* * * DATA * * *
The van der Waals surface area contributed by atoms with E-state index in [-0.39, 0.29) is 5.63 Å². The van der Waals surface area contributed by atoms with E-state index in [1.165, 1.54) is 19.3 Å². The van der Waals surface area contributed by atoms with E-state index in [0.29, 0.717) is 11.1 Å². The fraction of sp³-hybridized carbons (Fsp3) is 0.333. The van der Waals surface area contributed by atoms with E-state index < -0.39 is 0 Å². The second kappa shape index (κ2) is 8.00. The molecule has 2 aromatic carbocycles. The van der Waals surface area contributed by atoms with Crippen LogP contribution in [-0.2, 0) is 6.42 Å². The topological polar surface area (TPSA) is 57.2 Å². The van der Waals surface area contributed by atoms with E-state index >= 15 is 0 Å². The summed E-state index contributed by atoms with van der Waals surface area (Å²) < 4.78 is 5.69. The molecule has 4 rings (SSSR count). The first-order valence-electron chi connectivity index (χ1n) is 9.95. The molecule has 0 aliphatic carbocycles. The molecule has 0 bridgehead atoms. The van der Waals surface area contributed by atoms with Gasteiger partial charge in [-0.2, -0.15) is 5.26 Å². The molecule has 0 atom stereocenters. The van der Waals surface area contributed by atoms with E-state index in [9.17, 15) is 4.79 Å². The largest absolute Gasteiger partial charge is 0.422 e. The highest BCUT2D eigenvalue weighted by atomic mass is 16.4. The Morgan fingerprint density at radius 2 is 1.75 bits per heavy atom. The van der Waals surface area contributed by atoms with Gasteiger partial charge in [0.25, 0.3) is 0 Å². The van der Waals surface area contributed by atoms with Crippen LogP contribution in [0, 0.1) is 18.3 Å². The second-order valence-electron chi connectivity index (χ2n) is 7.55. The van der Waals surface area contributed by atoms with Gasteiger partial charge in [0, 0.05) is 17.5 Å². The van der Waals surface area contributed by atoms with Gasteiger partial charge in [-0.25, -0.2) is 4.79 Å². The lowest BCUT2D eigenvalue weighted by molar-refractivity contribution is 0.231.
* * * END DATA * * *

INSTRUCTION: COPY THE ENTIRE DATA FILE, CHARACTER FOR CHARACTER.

The van der Waals surface area contributed by atoms with E-state index in [-0.39, 0.29) is 5.63 Å². The van der Waals surface area contributed by atoms with E-state index in [1.165, 1.54) is 19.3 Å². The van der Waals surface area contributed by atoms with E-state index in [0.29, 0.717) is 11.1 Å². The fraction of sp³-hybridized carbons (Fsp3) is 0.333. The van der Waals surface area contributed by atoms with E-state index < -0.39 is 0 Å². The second kappa shape index (κ2) is 8.00. The molecule has 2 aromatic carbocycles. The van der Waals surface area contributed by atoms with Crippen LogP contribution in [-0.2, 0) is 6.42 Å². The topological polar surface area (TPSA) is 57.2 Å². The van der Waals surface area contributed by atoms with E-state index >= 15 is 0 Å². The summed E-state index contributed by atoms with van der Waals surface area (Å²) < 4.78 is 5.69. The molecule has 4 rings (SSSR count). The first-order valence-electron chi connectivity index (χ1n) is 9.95. The molecule has 0 aliphatic carbocycles. The molecule has 0 bridgehead atoms. The van der Waals surface area contributed by atoms with Gasteiger partial charge in [-0.2, -0.15) is 5.26 Å². The molecule has 0 atom stereocenters. The van der Waals surface area contributed by atoms with E-state index in [9.17, 15) is 4.79 Å². The largest absolute Gasteiger partial charge is 0.422 e. The highest BCUT2D eigenvalue weighted by atomic mass is 16.4. The Morgan fingerprint density at radius 2 is 1.75 bits per heavy atom. The van der Waals surface area contributed by atoms with Gasteiger partial charge in [0.25, 0.3) is 0 Å². The van der Waals surface area contributed by atoms with Crippen LogP contribution in [0, 0.1) is 18.3 Å². The second-order valence-electron chi connectivity index (χ2n) is 7.55. The van der Waals surface area contributed by atoms with Gasteiger partial charge in [0, 0.05) is 17.5 Å². The van der Waals surface area contributed by atoms with Gasteiger partial charge in [-0.25, -0.2) is 4.79 Å². The lowest BCUT2D eigenvalue weighted by molar-refractivity contribution is 0.231.